What is it with Texas cops and roadside vaginal searches? Last May I described three strikingly similar cases in which Texas troopers fruitlessly looked for marijuana in the private parts of women pulled over for minor traffic offenses. The incidents were outrageous enough to inspire a new law requiring a warrant for such searches, which takes effect on September 1. That is too late for Charnesia Corley, a 21-year-old woman who was sexually assaulted in the name of pot prohibition by Harris County cops on June 21, just two days after Gov. Greg Abbott signed the law aimed at stopping this sort of abuse.
The Houston Chronicle reports that Corley was pulled over by a Harris County sheriff's deputy for allegedly running a stop sign around 10:30 p.m. Claiming to smell marijuana in her car, the deputy searched it for nearly an hour but found no contraband. Returning to his patrol car, where Corley had been sitting in handcuffs, the deputy said he smelled marijuana again. He called for a female deputy to conduct a body cavity search. The female deputy ordered Corley to bend over in the parking lot of a gas station and pulled down her pants. When Corley objected, according to her lawyer, the deputy threw her to the ground and held her there until another female officer arrived to help with the search. The two of them held Corley's legs apart, probing her vagina and anus.
"All I could do was lie there helpless," Corley told KTRK, the ABC station in Houston. "I feel like they sexually assaulted me. I really do. I felt disgusted, downgraded, humiliated." KTRK says the deputies "found .02 ounces of marijuana"—that's two hundredths of an ounce, or about half a gram. The report does not specify where this terrifying vegetable matter was located. According to KTRK, "deputies say she consented to the search," which presumably explains why she had to be handcuffed and forcibly restrained. Correspondent Kevin Quinn notes that Corley was charged with resisting arrest as well as marijuana possession (both misdemeanors), which seems inconsistent with the claim that she willingly cooperated in her own violation.
"What these officers did out there at the Texaco station was unconscionable," Corley's lawyer, Sam Cammack, told the Chronicle. "I've worked many big cases, and I've never seen that." Cammack told KTRK "it's undeniable that the search is unconstitutional." Rebecca Robertson, legal and policy director at the ACLU of Texas, concurred. "A body cavity search without a warrant would be constitutionally suspect," she told the Chronicle. "But a body cavity search by the side of the road…I can't imagine a circumstance where that would be constitutional."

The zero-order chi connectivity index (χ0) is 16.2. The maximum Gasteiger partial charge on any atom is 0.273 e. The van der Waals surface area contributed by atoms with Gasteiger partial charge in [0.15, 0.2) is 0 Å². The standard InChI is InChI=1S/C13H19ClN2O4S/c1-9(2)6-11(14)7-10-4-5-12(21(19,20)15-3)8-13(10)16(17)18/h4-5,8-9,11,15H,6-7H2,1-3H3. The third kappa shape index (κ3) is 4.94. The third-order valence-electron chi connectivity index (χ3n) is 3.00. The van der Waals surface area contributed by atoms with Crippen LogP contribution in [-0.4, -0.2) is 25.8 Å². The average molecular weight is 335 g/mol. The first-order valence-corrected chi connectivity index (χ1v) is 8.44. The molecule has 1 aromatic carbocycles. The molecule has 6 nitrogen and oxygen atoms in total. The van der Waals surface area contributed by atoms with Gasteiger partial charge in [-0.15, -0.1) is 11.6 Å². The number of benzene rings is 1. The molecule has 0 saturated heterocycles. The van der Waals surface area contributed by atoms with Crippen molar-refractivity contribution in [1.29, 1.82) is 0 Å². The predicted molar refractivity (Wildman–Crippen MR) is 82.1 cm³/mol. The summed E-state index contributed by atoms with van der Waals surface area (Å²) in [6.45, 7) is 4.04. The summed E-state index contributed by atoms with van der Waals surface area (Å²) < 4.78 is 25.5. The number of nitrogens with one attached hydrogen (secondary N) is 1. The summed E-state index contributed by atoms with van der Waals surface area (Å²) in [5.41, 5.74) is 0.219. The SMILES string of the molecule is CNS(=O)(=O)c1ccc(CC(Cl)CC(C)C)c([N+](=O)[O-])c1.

Even more strikingly, Robert Goerlitz, president of the Harris County Deputies Organization, told the Chronicle roadside cavity searches are contrary to department policy, which says such searches should be performed at a substation following an arrest. "I can't really say I've ever heard of that happening before," he said. "That's kind of shocking to me." That's right: The president of the union representing Harris County sheriff's deputies says their search of Corley is "shocking." But according to KTRK, "Harris County Sheriff's spokesperson Thomas Gilleland said the deputies did everything as they should."
Unfortunately, the case law in this area is not quite as clear as Cammack and Robertson imply. Although the Supreme Court has never approved warrantless strip searches of people who are not in custody or crossing a border, the Texas Court of Criminal Appeals has said a body cavity examination may be permitted as a "search incident to arrest" in settings other than a jail or police station. In that case the search followed the arrest and occurred in "a secluded area" of a fire station—not in public on the side of the road, a location that makes the search more humiliating and therefore less likely to be deemed "reasonable" under the Fourth Amendment. Corley's ordeal also differs from that case in that it involved physical contact, as opposed to a visual inspection, and was not based on specific information indicating that she had a habit of hiding drugs inside her body.
Still, Texas cops were confused enough on this question that state legislators decided it was necessary to specify that "a peace officer may not conduct a body cavity search of a person during a traffic stop unless the officer first obtains a search warrant pursuant to this chapter authorizing the body cavity search." What's amazing is that even though the governor had just signed that bill, which was unanimously approved by the legislature in response to cases that attracted national attention, the deputies who assaulted Corley thought there was nothing wrong with what they did, and a spokesman for their employer is still defending it.
[Thanks to Maia Szalavitz for the tip.]